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Mumbai: from a post-colonial city to a global financial and cultural centre

Mumbai as a former colonial city with a rich cultural heritage
Hello, everybody. What role can urban conservation and preservation play in designing and changing a city’s profile? To answer this question, let’s look at the case of Mumbai. Colonised first by the Portuguese and later by the British, Mumbai, previously known as Bombay, rose from a small urban dwelling to an important hub for cotton trade in the 17th century to become in the 21st century India’s financial centre and a global multicultural and multiethnic metropolis with its blend of cultures, religions, languages, cuisines, fine and popular arts.
Territorially speaking, the narrow promontory of South Mumbai with its British Fort represents the commercial and historical centre of the city, which has expanded quickly during the late 20th and early 21st century in two directions– towards the upmarket residential areas, where the elites live, and towards the large slums that surround the city centre, where internal migrants have settled in dramatically growing numbers. The postcolonial and multiethnic past of this city and its current role as a major cultural and commercial hub have generated important dilemmas of preservation of its urban heritage. Back in 1991, Mumbai was the first Indian city to adopt heritage regulations, which currently impinge on over 574 buildings, one public open space, 14 milestones, and 18 precincts.
In India, national regulations for heritage preservation were geared towards archaeological sites and ancient monuments. By adopting its own urban heritage regulations, Mumbai has thus made a major step to protect its colonial heritage. The conservation of the important heritage precincts of this city, such as the Victorian Neo-Gothic Fort area, the Art Deco Marine Drive, the temple precincts of Mahalakshmi and Banganga, took up an innovative approach by protecting entire neighbourhoods and not isolated buildings. Urban conservation in Mumbai has been largely led by citizens and civil society associations.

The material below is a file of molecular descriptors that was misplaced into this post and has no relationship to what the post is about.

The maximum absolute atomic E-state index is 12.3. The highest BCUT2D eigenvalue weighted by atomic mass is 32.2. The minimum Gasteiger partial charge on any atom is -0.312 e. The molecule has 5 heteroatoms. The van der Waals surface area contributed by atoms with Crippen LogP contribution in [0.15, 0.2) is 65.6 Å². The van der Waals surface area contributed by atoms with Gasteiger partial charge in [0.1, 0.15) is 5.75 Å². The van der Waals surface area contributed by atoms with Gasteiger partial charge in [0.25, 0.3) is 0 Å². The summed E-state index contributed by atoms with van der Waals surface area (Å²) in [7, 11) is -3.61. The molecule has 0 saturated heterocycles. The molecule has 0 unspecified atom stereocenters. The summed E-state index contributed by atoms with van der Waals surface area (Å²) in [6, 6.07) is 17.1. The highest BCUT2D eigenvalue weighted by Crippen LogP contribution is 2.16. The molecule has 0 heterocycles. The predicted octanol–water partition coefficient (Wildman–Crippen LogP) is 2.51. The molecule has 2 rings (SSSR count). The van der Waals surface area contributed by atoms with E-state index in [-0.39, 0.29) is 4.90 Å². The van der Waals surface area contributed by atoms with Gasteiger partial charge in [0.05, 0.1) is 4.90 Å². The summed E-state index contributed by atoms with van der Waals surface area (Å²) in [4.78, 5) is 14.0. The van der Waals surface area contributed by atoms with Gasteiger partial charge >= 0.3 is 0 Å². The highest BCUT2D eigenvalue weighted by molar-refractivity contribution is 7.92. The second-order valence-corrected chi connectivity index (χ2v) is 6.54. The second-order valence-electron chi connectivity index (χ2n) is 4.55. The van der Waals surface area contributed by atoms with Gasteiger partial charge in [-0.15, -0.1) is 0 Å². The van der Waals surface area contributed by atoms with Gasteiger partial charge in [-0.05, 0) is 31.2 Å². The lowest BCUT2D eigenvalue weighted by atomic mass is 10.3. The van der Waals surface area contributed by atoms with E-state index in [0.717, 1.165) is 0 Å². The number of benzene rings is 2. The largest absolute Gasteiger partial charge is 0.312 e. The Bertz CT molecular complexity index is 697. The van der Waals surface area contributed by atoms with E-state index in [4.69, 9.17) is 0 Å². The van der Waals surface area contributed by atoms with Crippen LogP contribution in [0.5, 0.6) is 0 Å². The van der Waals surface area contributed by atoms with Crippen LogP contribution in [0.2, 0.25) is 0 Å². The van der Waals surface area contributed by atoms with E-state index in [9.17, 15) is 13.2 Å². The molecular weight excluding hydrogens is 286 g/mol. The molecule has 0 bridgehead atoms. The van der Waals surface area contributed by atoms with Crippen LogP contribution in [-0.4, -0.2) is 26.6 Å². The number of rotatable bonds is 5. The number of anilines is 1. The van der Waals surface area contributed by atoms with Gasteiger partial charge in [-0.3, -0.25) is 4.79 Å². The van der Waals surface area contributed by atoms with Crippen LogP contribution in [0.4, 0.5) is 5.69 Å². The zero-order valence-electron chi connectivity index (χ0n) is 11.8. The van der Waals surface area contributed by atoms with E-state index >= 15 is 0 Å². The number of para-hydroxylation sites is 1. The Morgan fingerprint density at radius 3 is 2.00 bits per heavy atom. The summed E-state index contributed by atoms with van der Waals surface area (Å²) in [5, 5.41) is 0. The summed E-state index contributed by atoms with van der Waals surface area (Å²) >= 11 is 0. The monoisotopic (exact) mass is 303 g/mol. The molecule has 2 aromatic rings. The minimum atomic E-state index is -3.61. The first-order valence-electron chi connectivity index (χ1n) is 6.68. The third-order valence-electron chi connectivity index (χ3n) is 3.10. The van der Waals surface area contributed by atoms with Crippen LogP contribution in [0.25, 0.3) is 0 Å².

Let’s look at two interesting examples– first, the preservation of the historic cricketing ground of Oval Maidan, which saw local residents raise over $300,000 US in corporate funding and sponsorships to restore the ground and clean the area. A second example of urban conservation I want to draw your attention to is that of the Dadabhai Naoroji Road Heritage Streetscape Project, which ran between 1998 and 2001 and that changed the look of one of the busiest commercial areas in the Fort precinct. The incredible beauty and heritage value of the arcaded bazaars and neoclassic buildings that characterise this road were obscured by large-sized billboards and signboards and devaluated because of incongruous street furniture.
The Mumbai Metropolitan Region Development Authority established a trust, the MMR Heritage Conservation Society, to fund research studies and draft the guidelines for the restoration of the street. After having surveyed all the elements of this historical streetscape, the society organised monthly meetings with shop owners and inhabitants of the area to raise awareness of the new regulations and inspire compliance. By 2001, most shop facades had adopted the new regulations that indicated dimensions for advertisement boards, and a citizens’ group had been formed to carry forward this public initiative and restore the heritage character of the street through public participation and sponsorship. In 2004, the local authority was awarded the prestigious UNESCO’s Asia-Pacific Heritage Award of Merit for this successful project.
The Oval Maidan and the Dadabhai Naoroji Road projects reflect the importance that private benefactors and participatory governance approaches have played and play in addressing the many cultural and urban heritage preservation challenges a super diverse, postcolonial global city like Mumbai can face. Certainly there are important cultural heritage preservation challenges ahead for Mumbai. Its high population density, combined with dramatic economic and demographic growth, raises important challenges of environmental sustainability, as well as for balancing out architectural preservation, urban planning, transport, and infrastructure. But its past experience allows for confidence that these challenges will be met.

This video explains the case of Mumbai as a former colonial city with a rich cultural heritage.

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Cultural Diversity and the City

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